How to Become a Yoga Teacher

Teaching yoga can be one of the most rewarding, important, and spiritually satisfying things you'll ever do. It can also be one of most physically, mentally, emotionally, and spiritually grueling challenges you've ever attempted. If you've been practicing yoga regularly for a few years, you might be enchanted with the idea of teaching. Read through this guide and be honest with yourself about why you want to teach — then get ready to change the world, one student at a time!

Clarify Your Motivation

Are you really ready to teach? While there's no quantifiable way to answer this question, it helps to take into account a few basics.

  • How long have you been practicing? Has it been regular for at least a few years? You don't need to have a three-hour routine, but a regular, daily practice is usually a good sign that you're deeply involved.
  • Are you ready to deepen your knowledge? The asanas, or poses, are only one tiny aspect of yoga. A good teacher will have an understanding of anatomy, sequencing, and alignment. A great teacher will also understand the more abstract aspects, including meditation, yoga history, philosophy — even chanting, mudras, and the subtle body.
  • Are you up for it? Teaching yoga can be the foundation for a deeply meaningful life. Helping other people to feel good is rewarding on many levels. But healing professions like yoga require a strong emotional base. Your students will look to you for compassion, respect, and answers. If you are easily irritated by other people's complaints about their injuries, poor health, or imperfect emotional state, you may want to reconsider teaching.

Get Trained

Once you've determined that you are indeed ready for the challenge, it's important to find the right training program for you. Your first teacher training (you may have several!) will be the basis for your teaching, so make sure it's the right fit.

  • Consider your style: What type would you like to specialize in? If you're dedicated to Ashtanga, Iyengar, or Kundalini, you'll likely want to teach that style. But if you're a generalist — one who practices Vinyasa, Hatha, or whatever style suits your needs that day — you'll probably want to consider a training that will cover many different styles.
  • Consider specializing: Some specialized styles — like Iyengar, Anusara, Bikram, and Baptiste Power Vinyasa Yoga — require teachers to complete a training program within that particular style. If you're dedicated to a style, research its requirements first.
  • Ask around: Your favorite yoga studio may offer teacher training programs. But do your research. Make sure the program is certified by Yoga Alliance. This ensures that your training will cover a specific number of hours studying asana, teaching methodology, anatomy, and philosophy. Talk to your teachers. Find out where they trained and with whom.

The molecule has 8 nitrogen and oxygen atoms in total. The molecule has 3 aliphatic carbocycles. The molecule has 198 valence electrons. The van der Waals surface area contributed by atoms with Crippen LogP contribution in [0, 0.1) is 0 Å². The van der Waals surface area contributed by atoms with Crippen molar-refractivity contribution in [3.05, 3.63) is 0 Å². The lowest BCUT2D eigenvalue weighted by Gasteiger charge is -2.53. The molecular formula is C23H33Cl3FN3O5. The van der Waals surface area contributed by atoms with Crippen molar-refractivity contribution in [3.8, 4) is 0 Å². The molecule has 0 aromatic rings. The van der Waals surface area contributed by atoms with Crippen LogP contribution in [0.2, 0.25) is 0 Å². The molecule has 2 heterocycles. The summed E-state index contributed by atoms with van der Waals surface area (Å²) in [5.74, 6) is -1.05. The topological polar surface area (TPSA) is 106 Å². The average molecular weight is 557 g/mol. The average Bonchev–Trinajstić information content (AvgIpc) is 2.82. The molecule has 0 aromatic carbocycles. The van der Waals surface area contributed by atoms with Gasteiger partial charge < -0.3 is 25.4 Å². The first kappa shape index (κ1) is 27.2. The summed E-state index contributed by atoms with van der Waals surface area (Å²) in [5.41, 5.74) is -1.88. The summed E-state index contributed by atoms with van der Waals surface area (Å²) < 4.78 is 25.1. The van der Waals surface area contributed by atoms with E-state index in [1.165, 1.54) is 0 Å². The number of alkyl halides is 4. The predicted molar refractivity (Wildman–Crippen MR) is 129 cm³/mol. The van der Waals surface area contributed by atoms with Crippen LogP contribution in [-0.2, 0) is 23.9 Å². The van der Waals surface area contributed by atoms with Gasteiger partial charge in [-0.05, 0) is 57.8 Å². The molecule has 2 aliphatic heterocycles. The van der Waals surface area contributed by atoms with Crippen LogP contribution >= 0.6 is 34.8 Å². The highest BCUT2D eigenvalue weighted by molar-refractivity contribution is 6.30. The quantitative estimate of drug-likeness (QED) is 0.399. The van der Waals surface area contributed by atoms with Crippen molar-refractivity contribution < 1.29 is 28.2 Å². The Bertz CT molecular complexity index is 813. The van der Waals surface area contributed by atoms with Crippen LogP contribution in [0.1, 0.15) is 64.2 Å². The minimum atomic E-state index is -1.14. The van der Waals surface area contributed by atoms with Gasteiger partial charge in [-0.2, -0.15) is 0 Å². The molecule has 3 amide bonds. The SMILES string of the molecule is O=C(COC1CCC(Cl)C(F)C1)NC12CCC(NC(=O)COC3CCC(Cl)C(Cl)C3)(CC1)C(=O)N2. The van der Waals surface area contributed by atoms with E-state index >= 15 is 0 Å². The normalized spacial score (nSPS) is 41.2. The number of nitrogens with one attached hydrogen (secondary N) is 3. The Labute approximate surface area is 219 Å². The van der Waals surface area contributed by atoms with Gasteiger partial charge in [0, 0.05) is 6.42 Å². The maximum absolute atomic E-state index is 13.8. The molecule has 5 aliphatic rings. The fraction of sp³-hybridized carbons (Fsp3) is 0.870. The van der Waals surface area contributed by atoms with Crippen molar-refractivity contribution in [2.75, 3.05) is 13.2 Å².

• Find out the minimum requirements: Some teacher trainings require that you have at least six months of study with a particular teacher, or several years in a particular style before enrollment.
  • Consider where you want to study: Perhaps you'll be comfortable at your favorite studio. Maybe a retreat center or ashram is more your style. Perhaps a year-long training in India might suit you best.
  • Consider cost: Many programs these days cost $3,000 or more. Be honest about what you can afford and how you'll be able to pay for it.
  • Consider your schedule: Whether you do a month-long intensive or year-long training, you'll have homework, no matter what. This can include lots of reading on anatomy, history, and philosophy. You may also be memorizing Sanskrit names, chants, sequences, and teaching dialogue. You may have practice hours with a mentor teacher, or several papers to write. All of this work takes time.
  • Consider an online teacher training program: Many platforms offer their traditional yoga teacher training courses online. Take a look at some of the best online teacher training programs that YOGI TIMES put together here

Get Registered

Technically, you don't need any certification to teach yoga, but it's a good idea to get registered with Yoga Alliance (the main registration organization for studios and teachers in the U.S.). Most studios and gyms today require at least 200 hours of training recognized by Yoga Alliance. Here's what you need to know:

  • There are two designations for registration with Yoga Alliance: 200 hours and 500 hours. The hours refer to the length of the training, which includes education in asana, anatomy, and philosophy — though sometimes much more.
  • The acronyms for a Registered Yoga Teacher are RYT-200 and RYT-500.